The new rules have transformed the program from a narrow effort aimed at killing top Al Qaeda and Taliban leaders into a large-scale campaign of airstrikes in which few militants are off-limits, as long as they are deemed to pose a threat to the U.S., the officials said.

Instead of just a few dozen attacks per year, CIA-operated unmanned aircraft now carry out multiple missile strikes each week against safe houses, training camps and other hiding places used by militants in the tribal belt bordering Afghanistan.

The original NY Times article by Savage last Friday is an excellent piece on the drone program worthy of a read if you did not catch it at the start of the holiday weekend when it first was published.

Getting back to Philip Altson’s UN Special Rapporteur report, the wrath of the world against the US is growing not just from the existence of the program to start with, but by the indiscriminate “collateral damage the US wreaks with callous impunity. Overshadowed by the glee of the Obama Administration and the blinkered stenographic major media over the remote hit on al-Qaida Number Three al-Yazid was a concurrent report lost in the shuffle of that even US Military investigators have determined completely innocent Afghan citizens were being murdered by the Obama Killer Drones along with a pattern of deception trying to cover it up. From the AP via the Arizona Republic:

U.S. military investigators found that “inaccurate and unprofessional” reporting by U.S. operators of a Predator drone was responsible for a missile strike that killed 23 Afghan civilians in February, according to a report released Saturday.

Release of the scathing report is part of a U.S. effort to counter rising public anger over civilian deaths, which threatens to undermine the campaign against the Taliban at a critical juncture in the nearly nine-year war. Twelve other civilians including a woman and three children were wounded in the missile strike, the report said.

Four American officers – two described as senior – received career-damaging reprimands, the U.S. command said in a statement. The top U.S. and NATO commander in Afghanistan, Gen. Stanley McChrystal, called on the Air Force to investigate the actions of the Predator crew.

Isn’t that special? Grossly wanton and willful work by American remote video gameboys leave a swath of death 23 innocent civilian souls wide and they have received some demerits on their record. The “operators’ of the drones, back in Nevada, where the video gameboys are shacked up, just somehow had never noticed any Afghani women and children in the cars, despite watching them for 3 1/2 hours. Not only had they not noticed women and children themselves, they didn’t notice warnings intelligence analysts sent to them that children were present and visible.

It is not a mistake, it is murder. But don’t try to tell that to US governmental officials:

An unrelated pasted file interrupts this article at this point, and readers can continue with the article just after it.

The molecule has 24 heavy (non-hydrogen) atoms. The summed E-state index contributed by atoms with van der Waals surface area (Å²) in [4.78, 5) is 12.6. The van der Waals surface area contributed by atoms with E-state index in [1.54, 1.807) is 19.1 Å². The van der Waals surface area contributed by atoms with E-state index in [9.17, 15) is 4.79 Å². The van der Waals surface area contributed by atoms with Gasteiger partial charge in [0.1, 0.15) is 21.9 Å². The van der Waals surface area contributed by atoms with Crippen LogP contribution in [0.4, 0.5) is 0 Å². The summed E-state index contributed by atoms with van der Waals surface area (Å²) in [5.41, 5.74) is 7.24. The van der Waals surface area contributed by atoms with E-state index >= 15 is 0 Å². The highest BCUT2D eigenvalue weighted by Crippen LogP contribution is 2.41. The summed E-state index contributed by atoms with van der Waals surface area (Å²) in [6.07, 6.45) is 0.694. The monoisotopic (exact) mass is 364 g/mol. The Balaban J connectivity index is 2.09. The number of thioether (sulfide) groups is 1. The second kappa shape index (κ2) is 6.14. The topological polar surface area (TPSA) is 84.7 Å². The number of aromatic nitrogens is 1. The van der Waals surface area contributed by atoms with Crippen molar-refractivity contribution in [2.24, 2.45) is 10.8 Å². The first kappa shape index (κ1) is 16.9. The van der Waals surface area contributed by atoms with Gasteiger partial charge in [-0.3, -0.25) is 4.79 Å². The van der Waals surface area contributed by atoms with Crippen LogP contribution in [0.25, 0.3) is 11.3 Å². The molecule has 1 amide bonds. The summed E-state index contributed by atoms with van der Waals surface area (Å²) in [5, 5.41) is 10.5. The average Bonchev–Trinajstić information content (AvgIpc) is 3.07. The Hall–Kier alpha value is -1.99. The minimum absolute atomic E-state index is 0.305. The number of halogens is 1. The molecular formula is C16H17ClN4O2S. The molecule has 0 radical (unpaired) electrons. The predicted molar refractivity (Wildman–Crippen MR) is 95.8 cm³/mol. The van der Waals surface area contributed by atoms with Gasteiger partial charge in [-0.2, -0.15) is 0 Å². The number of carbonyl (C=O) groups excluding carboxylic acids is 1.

That comment drew a response from a U.S. official: “Those who think we strike at terrorists over the objections of the Pakistani government are mistaken. This is a common fight against those who menace both our countries. That fact alone renders absurd the notion that U.S. officials might be tried in a Pakistani court for counterterrorism operations.

Yeah, just totally absurd. You give the CIA a huge budget, the whole world as a killing field, carte blanche to terminate human souls with prejudice, no duty to get individual Presidential authorization for each kill, put the President directly in the authorization to murder chain, remove all substantive accountability and then give them killer drones operated by jacked up video gameboys. What could possibly go wrong?

[Notice of erratum: Due to author error on my part, I incorrectly originally attributed two later block quotes in this post to the LA Times when they, in fact, came from Charlie Savage and the New York Times. The post has been corrected to reflect the same with my sincere apologies to Charlie.]

43 replies
  1. PJEvans says:

    What could possibly go wrong?

    Ummm … they could hit a pipeline with oil or gasoline in it. (Not that I think there are any in Afghanistan, but somewhere along the path that they’re steering us down, it will happen.)

  2. bobschacht says:

    Thanks for reporting on this. It seems hard to believe that a Democratic president is following in the footsteps of George W. Bush in the area of war crimes. I had hoped for better.

    Bob in AZ

  3. cregan says:

    Bmaz, good post. I tend to agree that these drone strikes are a problem. Not only the innocents who get killed by them, but the judge, jury and executioner aspect of them.

    • bmaz says:

      It really is pretty incredible that anybody, much less the Democratic US President just given the freaking Nobel Peace Prize, thinks it is just fine and dandy.

      • cregan says: